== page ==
I found that my tenure as the COS was professionally very satisfying and educative. It also enabled me to interact periodically with the Governor, the Chief Secretary, DGP and other Formation Commanders. The Corps HQ received a large number of visitors, civil dignitaries, media personalities and military officers for briefings and fact-finding. An important lesson of the anti-insurgency operation was the need for clear-cut responsibilities, and the division of specific boundaries between various agencies and formations. Equally important was the principle of accountability for all the elements operating. In extended areas of responsibility, where the formations are operating in widely dispersed terrain, the timely response of anticipatory actions and delegation of authority to the subordinate commanders is of paramount importance. This needs to be bolstered by the principle of use of minimum force, and simultaneous goodwill missions for the benefit of the local populace.

We regularly undertook to translate these principles into action, later termed as ‘Sadbhavna’ operations. In this regard, the opening of schools and hospitals by the Armed Forces is an important initiative. All the formations undertook tasks like road-repairs, making culverts, apart from organizing health camps and distributing essential supplies, as the civil administration was practically non-existent. This had to proceed along with the basic tasks of guarding the borders, preventing infiltration attempts from across the LOC and training for the combat tasks—in fact, the commanders and the troops were very heavily committed in all these tasks all the time. This was also in addition to the responsibilities of winter stocking of stores, supplies, fuel and the relief of troops after their specified tenures. Provisioning for the Siachin glacier, and the winter isolated posts was another important responsibility.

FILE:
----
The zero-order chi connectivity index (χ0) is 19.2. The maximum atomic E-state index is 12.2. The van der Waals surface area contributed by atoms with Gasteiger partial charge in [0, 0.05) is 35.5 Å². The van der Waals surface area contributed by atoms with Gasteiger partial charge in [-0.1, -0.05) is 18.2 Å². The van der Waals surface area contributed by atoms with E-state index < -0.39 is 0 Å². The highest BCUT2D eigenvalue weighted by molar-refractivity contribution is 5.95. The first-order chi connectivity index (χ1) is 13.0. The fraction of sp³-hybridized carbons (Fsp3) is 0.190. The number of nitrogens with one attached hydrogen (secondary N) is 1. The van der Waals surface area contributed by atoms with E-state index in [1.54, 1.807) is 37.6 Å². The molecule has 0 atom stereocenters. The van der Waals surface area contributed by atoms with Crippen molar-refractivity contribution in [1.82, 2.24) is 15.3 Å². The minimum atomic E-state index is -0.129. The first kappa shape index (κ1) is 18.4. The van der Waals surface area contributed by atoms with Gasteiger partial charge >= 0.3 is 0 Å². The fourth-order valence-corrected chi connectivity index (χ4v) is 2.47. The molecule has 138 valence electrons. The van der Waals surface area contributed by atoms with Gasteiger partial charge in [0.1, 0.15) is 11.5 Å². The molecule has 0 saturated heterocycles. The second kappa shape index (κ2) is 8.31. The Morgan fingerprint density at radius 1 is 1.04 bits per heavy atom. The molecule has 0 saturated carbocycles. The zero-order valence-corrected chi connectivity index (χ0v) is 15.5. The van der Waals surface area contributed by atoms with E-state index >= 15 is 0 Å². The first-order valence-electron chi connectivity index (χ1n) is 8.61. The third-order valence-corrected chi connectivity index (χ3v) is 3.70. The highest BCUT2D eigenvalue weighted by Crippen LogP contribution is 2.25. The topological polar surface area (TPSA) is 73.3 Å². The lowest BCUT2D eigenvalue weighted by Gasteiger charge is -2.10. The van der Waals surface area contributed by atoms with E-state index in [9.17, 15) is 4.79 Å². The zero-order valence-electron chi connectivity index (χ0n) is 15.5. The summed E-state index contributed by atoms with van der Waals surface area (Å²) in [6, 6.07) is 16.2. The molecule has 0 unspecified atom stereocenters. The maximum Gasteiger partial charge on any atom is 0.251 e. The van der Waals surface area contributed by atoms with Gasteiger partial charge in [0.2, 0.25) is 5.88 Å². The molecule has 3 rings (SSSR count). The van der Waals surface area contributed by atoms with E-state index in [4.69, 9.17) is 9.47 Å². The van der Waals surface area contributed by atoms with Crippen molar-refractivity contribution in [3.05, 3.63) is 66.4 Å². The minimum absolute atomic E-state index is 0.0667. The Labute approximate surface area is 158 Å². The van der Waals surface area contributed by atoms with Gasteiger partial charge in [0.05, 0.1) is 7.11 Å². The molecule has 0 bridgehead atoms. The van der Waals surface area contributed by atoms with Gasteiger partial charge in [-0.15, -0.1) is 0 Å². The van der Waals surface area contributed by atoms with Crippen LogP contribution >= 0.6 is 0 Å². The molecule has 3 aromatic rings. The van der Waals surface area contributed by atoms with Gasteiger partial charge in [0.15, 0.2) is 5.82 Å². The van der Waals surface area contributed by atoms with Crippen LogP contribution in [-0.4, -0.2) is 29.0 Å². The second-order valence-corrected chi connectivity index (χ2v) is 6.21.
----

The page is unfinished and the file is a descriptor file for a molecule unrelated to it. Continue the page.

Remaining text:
I recall an incident in the Siachin sector of 3 Inf Div when I was officiating as the Corps Commander. The Divisional Commander, Major General JS Dhillon, reported that a Pak Helicopter had violated our air-space in the central Glacier in the ‘Bahadur Complex’ and recommended that we should engage the helicopter should it repeat the intrusion. I approved the action and asked him to redeploy the ‘Igla’ missile and informed the HQ Northern Command of our plans, as it appeared a deliberate violation. The GOC reinforced the post with an ‘Igla’ missile and undertook suitable measures. The enemy helicopter came again and flew over the post and was engaged. It was shot down, and besides the pilot, we found it also had on board the opposing Brigade Commander and an SO, all of whose bodies were recovered. There was the obvious protest from Pakistan through the DGMO, and the obvious inquiries from the MoD. Since I had already informed the higher HQ of our proposed action, we were on a sound wicket within our agreement of the AGPL.